Genome study maps out optimistic future for California condors

Once driven to near extinction by hunting and habitat loss, the California condor appears to be making an impressive recovery. Numbers dwindled to just 22 animals in the wild 40 years ago, but today their number has grown to about 500. What’s more, a new study from UC Berkeley finds that the rebounded population exhibits high genetic diversity, a promising sign for its long-term survival. 

When numbers of species drop to extremely low levels, limited genetic diversity can make it harder for the species to grow in a healthy manner and adapt to environmental challenges. 

To come to their genetic diversity conclusion, the researchers compared the complete genomes of two California condors with those of an Andean condor and a turkey vulture. This is the first study to begin to quantify diversity across the entire California condor genome, and the researchers state that the continued diversity is likely due to the bird’s abundance in the past.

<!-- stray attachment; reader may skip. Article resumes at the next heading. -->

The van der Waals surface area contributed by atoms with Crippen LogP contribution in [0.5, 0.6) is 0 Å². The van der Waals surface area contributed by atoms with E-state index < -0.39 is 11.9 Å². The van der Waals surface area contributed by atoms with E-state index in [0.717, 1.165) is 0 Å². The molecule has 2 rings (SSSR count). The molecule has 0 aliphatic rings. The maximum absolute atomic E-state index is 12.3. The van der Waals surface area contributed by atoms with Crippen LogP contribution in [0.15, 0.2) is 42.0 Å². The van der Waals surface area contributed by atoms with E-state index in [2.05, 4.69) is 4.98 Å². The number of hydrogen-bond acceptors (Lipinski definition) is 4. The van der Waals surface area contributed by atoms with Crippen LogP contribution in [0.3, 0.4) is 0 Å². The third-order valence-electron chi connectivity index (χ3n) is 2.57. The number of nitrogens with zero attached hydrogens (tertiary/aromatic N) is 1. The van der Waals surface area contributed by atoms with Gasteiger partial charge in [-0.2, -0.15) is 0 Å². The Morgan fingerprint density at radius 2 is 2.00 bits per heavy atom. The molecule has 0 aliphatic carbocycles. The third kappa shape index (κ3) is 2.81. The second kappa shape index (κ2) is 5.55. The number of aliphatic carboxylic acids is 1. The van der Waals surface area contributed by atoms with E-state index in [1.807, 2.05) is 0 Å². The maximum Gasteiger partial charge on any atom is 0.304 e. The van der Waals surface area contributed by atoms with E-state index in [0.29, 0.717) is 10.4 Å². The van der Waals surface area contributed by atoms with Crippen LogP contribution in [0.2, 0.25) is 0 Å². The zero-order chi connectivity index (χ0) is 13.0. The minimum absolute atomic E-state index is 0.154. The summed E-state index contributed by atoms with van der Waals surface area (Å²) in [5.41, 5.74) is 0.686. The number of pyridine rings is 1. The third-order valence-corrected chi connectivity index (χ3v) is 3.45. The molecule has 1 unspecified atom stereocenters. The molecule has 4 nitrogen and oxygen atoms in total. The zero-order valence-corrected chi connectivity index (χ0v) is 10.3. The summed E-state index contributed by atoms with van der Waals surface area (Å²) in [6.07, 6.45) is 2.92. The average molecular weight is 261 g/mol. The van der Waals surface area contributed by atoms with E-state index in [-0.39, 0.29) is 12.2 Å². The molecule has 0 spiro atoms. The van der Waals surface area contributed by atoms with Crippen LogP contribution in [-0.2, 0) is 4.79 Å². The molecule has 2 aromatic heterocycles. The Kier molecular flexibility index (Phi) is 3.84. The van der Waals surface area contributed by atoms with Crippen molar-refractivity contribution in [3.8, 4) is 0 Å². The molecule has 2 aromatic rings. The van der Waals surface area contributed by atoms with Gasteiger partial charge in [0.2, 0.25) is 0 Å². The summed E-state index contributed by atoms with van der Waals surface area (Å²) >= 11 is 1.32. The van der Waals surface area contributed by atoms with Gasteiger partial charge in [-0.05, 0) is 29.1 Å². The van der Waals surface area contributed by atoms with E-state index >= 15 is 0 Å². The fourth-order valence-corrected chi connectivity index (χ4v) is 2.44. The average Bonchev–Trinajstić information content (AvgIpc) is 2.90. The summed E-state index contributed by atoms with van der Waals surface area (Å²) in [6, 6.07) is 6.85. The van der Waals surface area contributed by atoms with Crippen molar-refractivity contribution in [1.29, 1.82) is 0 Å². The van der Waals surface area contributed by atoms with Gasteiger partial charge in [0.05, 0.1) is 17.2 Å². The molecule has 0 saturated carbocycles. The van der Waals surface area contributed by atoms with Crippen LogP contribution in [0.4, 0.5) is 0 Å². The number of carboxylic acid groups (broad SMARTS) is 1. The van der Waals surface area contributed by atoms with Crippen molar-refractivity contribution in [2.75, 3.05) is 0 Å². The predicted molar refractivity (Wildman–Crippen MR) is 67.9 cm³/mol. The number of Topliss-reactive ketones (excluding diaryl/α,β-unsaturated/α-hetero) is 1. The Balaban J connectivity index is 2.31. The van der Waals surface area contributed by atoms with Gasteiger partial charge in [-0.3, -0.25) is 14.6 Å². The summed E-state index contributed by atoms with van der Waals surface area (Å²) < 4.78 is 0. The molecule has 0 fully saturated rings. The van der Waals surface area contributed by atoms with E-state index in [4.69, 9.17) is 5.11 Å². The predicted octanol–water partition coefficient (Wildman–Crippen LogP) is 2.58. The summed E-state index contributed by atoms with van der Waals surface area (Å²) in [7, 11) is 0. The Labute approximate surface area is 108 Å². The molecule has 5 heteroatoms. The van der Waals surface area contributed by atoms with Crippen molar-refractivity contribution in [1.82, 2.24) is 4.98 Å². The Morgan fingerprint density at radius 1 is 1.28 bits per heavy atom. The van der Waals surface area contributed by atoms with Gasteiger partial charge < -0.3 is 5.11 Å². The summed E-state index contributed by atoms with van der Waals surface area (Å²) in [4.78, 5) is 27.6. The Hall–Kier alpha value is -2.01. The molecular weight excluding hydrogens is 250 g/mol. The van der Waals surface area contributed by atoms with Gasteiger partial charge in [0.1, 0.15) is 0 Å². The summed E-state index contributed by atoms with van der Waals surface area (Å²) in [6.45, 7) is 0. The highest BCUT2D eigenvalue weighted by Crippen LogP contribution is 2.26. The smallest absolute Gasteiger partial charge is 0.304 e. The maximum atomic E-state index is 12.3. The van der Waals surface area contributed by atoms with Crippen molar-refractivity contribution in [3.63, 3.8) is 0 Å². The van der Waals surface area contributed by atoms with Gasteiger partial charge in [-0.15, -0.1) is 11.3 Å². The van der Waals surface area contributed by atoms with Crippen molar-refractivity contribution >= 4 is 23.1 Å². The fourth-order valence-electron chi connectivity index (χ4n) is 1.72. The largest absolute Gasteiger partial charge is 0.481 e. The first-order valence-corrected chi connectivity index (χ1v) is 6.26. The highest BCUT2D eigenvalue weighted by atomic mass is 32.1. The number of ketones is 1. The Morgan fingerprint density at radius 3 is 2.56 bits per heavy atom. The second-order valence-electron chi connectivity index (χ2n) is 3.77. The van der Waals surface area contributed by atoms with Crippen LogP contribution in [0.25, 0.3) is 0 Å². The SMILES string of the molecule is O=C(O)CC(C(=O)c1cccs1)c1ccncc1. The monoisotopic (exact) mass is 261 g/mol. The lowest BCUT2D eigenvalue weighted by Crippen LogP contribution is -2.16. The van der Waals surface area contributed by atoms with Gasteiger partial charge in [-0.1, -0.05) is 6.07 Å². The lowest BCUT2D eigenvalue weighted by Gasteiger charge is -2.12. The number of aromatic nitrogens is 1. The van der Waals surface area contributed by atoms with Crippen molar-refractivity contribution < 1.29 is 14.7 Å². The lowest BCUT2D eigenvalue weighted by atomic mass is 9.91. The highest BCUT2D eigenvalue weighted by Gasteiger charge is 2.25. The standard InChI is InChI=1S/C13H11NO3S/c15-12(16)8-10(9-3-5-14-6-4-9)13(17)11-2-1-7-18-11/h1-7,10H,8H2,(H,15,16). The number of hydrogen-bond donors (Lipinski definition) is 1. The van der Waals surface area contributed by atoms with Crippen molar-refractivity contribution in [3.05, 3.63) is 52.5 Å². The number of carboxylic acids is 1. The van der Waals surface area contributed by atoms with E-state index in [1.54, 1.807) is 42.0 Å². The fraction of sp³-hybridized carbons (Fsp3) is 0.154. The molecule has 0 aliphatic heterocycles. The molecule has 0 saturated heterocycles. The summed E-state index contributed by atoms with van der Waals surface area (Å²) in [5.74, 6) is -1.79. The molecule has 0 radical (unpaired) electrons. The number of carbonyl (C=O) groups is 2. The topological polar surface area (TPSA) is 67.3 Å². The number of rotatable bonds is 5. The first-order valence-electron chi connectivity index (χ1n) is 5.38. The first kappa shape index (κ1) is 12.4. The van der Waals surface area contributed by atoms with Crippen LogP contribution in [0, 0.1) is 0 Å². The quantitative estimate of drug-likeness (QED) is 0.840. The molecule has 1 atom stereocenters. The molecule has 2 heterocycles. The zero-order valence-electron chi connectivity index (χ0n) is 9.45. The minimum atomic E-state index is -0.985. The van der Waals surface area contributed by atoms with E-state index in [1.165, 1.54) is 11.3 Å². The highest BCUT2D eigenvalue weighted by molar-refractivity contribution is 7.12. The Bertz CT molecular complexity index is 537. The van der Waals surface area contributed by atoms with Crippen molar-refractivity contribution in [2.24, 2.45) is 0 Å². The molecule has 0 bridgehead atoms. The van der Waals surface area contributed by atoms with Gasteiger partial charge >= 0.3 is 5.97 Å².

Although the species is called the California condor, when estimating the condor’s historical population, the researchers found that the bird could likely be found across the entire US in numbers up to the tens of thousands a million years ago. 

These strong diversity findings are good news for the continued growth of healthy condor populations. Lead study author Jacqueline Robinson said, “[Condors] have this legacy of high genetic diversity from their former abundance, so I think there is a chance that we could manage the population going into the future to maintain the genetic diversity they have now and not have any further losses,” Robinson said.

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